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Spokane, Washington  Est. May 19, 1883
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For variety, convenience grow your own

Pat Munts The Spoksman-Review

The next couple of weeks are perfect for starting seeds indoors, and there are several advantages to starting your own seeds, the biggest one probably being that you can grow the varieties you want instead of hunting high and low for that unusual type of petunia, tomato or delphinium.

You don’t have to take the chance of ordering live plants from a catalog and hope they arrive on your doorstep healthy and big enough that you can find them in the shipping box.

Lastly, in the long run, if you want to grow a lot of plants, it’s cheaper to invest in the lights, equipment and space than it is to buy the plants.

Do the math: A gallon-sized plant can set you back between $5 and $10. Buy four or five of them, and you’ve spent the equivalent of a set of fluorescent lights, starting trays, germinating mix and the seeds that could grow 10 times that number of plants.

Light is the trickiest element to get just right. Plants are very sensitive to the intensity and amount of sunlight.

When the light intensity drops and the days become shorter in the fall, the plants go dormant. As the light intensity increases and days lengthen in the spring, the plants switch on their growth mechanisms.

In the northern latitudes where we live, the days are still several weeks away from being long enough to stimulate growth. We have to provide that extra kick of light to switch on the seeds’ germinating mechanisms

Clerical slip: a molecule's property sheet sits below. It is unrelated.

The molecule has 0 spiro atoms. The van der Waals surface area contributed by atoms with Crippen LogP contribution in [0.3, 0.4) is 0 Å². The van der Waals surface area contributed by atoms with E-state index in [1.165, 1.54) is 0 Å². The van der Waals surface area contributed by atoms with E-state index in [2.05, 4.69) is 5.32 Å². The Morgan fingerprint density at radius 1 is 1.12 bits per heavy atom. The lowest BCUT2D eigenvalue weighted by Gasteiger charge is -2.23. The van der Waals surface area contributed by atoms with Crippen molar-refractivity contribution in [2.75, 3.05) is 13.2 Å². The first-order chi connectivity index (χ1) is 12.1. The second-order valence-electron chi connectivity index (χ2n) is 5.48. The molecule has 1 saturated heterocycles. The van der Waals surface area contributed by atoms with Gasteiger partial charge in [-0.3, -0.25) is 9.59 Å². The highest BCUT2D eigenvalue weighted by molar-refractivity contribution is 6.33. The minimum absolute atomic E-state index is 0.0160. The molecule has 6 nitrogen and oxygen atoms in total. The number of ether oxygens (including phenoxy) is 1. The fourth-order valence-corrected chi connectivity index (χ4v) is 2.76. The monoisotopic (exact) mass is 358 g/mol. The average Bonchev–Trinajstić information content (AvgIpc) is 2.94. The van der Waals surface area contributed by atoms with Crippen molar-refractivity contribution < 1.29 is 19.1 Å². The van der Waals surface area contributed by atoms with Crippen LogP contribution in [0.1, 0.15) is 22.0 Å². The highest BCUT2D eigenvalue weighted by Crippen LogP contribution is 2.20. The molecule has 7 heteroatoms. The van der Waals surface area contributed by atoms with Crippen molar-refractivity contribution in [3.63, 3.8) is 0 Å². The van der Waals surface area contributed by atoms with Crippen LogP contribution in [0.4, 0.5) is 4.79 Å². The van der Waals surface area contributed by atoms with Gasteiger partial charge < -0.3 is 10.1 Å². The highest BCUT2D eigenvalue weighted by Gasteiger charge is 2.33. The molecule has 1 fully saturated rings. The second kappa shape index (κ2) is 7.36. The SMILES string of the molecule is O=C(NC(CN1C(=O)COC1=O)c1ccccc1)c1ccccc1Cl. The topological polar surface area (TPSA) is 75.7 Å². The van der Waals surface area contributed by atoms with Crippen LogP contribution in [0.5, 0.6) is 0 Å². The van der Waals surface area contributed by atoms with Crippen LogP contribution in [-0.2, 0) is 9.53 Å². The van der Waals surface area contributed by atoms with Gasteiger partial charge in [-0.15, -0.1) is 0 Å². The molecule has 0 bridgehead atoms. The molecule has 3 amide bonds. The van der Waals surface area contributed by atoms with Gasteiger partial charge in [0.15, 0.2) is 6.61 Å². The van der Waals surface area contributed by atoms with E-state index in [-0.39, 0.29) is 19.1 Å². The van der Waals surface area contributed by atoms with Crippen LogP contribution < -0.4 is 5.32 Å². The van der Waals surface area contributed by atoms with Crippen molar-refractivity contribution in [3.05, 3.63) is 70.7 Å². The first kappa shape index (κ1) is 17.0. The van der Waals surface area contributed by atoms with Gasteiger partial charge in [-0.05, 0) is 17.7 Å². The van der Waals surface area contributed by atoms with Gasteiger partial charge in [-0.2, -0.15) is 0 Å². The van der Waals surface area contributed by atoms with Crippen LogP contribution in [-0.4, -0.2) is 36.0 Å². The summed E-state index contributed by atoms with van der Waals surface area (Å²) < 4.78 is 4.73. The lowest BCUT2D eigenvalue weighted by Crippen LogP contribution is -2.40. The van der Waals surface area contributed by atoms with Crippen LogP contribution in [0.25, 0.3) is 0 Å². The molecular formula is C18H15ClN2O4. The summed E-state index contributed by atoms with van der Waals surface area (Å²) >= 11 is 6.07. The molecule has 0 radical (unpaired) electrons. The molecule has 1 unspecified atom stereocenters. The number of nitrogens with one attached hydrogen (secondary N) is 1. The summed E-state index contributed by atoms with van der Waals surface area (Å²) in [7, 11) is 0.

There are all kinds of grow lights on the market, and each has its place, depending on what and how much you want to grow. For the home gardener who just wants to start a few flats of flowers and vegetables, ordinary shop-grade 4-foot fluorescent light fixtures are the cheapest and easiest light source.

Fluorescent light fixtures can be fitted with special tubes that emit the wide ranges of light wavelengths needed for good growth. They stay cool so they can be hung just a few inches above the plants without damaging them.

Lastly, they are inexpensive to buy and operate. Add an inexpensive timer set to provide about 16 hours of light a day, and the light system can basically run itself.

Most newly sprouted seedlings prefer night temperatures around 60 degrees and daytime temperatures around 70. In a household environment, this makes that spare bedroom or corner in the basement the perfect place to set up your growing racks.

If you have an automatic set-back thermostat, the job is practically done for you.

If you are using a sunny window, be aware that Mother Nature is right outside the window and the night and day temperatures can fluctuate by several 10s of degrees. Most tender seedlings can’t handle that kind of temperature shift.

Rectangular plastic nursery flats and pony packs like the ones you buy your spring plants in are ideal for starting seeds. They maximize the space under the lights, provide enough room for roots to grow and drain excess water away efficiently.

The flats and liners cost about $1 apiece and will last for several years with a little care.

New seedlings love humidity, so cover the flats with pre-fitted clear plastic covers to control the humidity. The covers can be left on until the plants start bumping up against the top. Covered flats are easier to keep watered, too.

Sow your seeds in a quality soilless germinating mix, high in finely milled sphagnum moss (not peat moss). This type of a mix absorbs and holds plenty of water but maintains the vital air spaces your seedlings need.

Be sure to moisten the mix very well a day or so ahead of planting. Each flat holds about 10 dry quarts of germinating mix.

Plant your seeds at the depth recommended on the packet.

Don’t start seeds too early. If you start seeds about the last two weeks of March, they will be just the right size to harden off and plant in the garden after our traditional last frost date of May 15.

Plants started too early can become stunted and actually will take longer to establish themselves in the garden.

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